Health: Do you want to know what’s in your ducts?

Do you have dirty ducts? When did you last look? And while regular cleaning of your ducts may be important for your homeowners insurance policy, what might your ducts have to do with your health?

Highly respected authorities on household air quality have studied the relationship between cleaning air ducts and your health. Years ago, the Canada Mortgage and Housing Corporation (CMHC) investigated whether cleaning air ducts leads to healthier air quality in homes, and they concluded it didn’t.

The U.S. Environmental Protection Agency conducted tests that showed, whether air ducts are clean or dirty, virtually the same concentration of dust can be found in the air. This is because dust and dirt tend to stick to the vents and filters, not blow through the air.

However, there are some situations that may give cause for concern. You might think that only old, unkempt farmhouses in rural areas make inviting homes for nasty rodents like rats. But we have seen exponential growth of rat populations in big cities. Homeowners need to make sure there are no compromised vents into the house. Rats, or even smaller pests like cockroaches, when living in your air ducts, can lead to pest-related contaminants that aggravate allergies, asthma, and sinus problems.

Fans that force air through your home can cause condensation inside the duct. Mold can multiple in these places, and then be distributed through the ducts to other rooms. Mold is a culprit in respiratory illness.

If you live in a house that is 50 years old or older, there’s a chance your ducts might be insulated with products containing asbestos. This is a serious problem, and you should call in the professionals and be prepared for a major disruption. Asbestos is associated with lung cancer.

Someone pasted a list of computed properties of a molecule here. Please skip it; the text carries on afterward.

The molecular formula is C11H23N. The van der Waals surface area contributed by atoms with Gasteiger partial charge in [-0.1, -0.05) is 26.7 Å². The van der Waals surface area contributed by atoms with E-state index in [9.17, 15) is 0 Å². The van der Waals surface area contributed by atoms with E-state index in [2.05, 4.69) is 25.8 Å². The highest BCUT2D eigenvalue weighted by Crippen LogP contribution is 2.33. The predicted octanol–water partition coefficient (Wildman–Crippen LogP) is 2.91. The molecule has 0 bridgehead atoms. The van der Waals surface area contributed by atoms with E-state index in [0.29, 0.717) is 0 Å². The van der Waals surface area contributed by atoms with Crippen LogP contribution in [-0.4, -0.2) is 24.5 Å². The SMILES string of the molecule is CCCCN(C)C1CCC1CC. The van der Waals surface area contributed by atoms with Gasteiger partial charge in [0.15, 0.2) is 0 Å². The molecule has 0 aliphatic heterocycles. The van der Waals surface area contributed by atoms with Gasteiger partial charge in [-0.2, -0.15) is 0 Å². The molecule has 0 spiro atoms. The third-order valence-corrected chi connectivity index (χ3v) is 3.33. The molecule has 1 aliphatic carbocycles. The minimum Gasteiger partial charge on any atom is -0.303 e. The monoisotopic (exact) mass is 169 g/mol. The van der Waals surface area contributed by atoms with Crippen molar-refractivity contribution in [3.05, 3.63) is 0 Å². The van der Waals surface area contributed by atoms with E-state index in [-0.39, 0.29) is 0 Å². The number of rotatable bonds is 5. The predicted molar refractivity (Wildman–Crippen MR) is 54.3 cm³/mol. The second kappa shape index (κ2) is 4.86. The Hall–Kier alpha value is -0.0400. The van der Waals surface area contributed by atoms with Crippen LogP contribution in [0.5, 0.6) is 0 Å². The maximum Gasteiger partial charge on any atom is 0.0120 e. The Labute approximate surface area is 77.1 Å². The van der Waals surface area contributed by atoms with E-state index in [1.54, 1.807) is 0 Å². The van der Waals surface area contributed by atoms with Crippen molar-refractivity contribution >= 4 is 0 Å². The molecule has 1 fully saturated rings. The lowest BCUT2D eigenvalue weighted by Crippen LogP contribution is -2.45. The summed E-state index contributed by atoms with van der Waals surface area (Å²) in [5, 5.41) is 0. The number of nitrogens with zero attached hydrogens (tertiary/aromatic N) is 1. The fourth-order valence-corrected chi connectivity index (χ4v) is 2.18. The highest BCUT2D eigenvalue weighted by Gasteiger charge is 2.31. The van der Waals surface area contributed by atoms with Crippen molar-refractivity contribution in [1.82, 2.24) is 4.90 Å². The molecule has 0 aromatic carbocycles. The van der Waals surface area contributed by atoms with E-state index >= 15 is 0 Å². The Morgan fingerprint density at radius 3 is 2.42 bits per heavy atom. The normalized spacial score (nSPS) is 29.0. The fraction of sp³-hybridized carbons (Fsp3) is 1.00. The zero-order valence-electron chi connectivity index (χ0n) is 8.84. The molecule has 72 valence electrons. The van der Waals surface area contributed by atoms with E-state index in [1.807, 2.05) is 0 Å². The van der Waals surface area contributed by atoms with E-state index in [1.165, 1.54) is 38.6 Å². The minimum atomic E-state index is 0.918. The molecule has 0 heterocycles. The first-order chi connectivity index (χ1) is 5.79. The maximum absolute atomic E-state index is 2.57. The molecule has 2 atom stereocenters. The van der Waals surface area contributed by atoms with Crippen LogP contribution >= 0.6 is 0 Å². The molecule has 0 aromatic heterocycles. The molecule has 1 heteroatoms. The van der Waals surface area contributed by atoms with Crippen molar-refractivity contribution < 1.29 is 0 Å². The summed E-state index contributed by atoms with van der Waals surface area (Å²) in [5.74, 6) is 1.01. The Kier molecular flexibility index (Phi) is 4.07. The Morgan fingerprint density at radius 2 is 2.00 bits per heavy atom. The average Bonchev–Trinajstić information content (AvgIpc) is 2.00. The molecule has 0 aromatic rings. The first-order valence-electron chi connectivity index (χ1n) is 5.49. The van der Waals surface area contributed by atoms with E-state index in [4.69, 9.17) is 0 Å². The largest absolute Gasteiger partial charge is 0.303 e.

Consider the case of a 33-year-old banker whose chest x-ray showed ominous nodules suggesting he was suffering from lung cancer. The patient refused further treatment on the premise that he was young, didn’t smoke, and his symptom were getting better, not worse.

The banker remained well for a year. But then he began to experience the same symptoms, complaining of fever, coughing, body aches and shortness of breath. An X-ray showed a recurrence of the conditions suggesting cancer. But after several weeks, his symptoms mysteriously vanished again.

This prompted his doctor to send the patient to Dr. Robert Rubin, an infectious disease expert at the Massachusetts General Hospital. Rubin noted that X-rays showed the lesions in the lungs were always in different locations, hardly what one would expect with a malignancy.

Dr. Rubin’s diagnosis was “Hypersensitivity Pneumonia”. But what was causing his symptoms and the disappearing lesions in the lung?

Hypersensitivity pneumonia occurs when the lungs become inflamed from dust laden with mold, fungi and spores. The most common culprit, thermophilic actinomycetes, which decomposes leaves, bark and plant materials. This is why farmers suffer from “farmer’s lung”. There’s also “wine grower’s lung” due to moldy grapes, “crack lung” from heavy use of crack smoking, and “bird farmer’s lung” from feathers and bird droppings.

But bankers don’t harvest sugar cane, cure tobacco, work with wood dust, soybean feed, barley or mushrooms.

Dr. Rubin then became as much a detective as a doctor. He questioned the patient about humidifiers, his hobbies and home heating system. Finally he got a clue. The banker’s symptoms began when his bank moved into new office space. Rubin discovered the building’s ducts had been blown clean twice. It was on each of these occasions that the patient had developed symptoms and cancer-like lesions of his lungs.

But Rubin, still in detective mode, took swabs from the ducts, particularly from wet areas. Analysis showed the culture was loaded with actinomycetes.

But why didn’t other workers develop hypersensitivity pneumonia? Rubin believes it depends on the severity of exposure and a person’s genetic predisposition.

Following cleaning of the ducts the banker worked in the building for another four years without any more attacks.

Today I wonder how many doctors would put on work clothes and examine ducts? More likely, you will need to do your own detective work. Know when it’s worth disturbing your ducts, and when to just leave them be.

Dr. W. Gifford-Jones can be reached at info@docgiff.com

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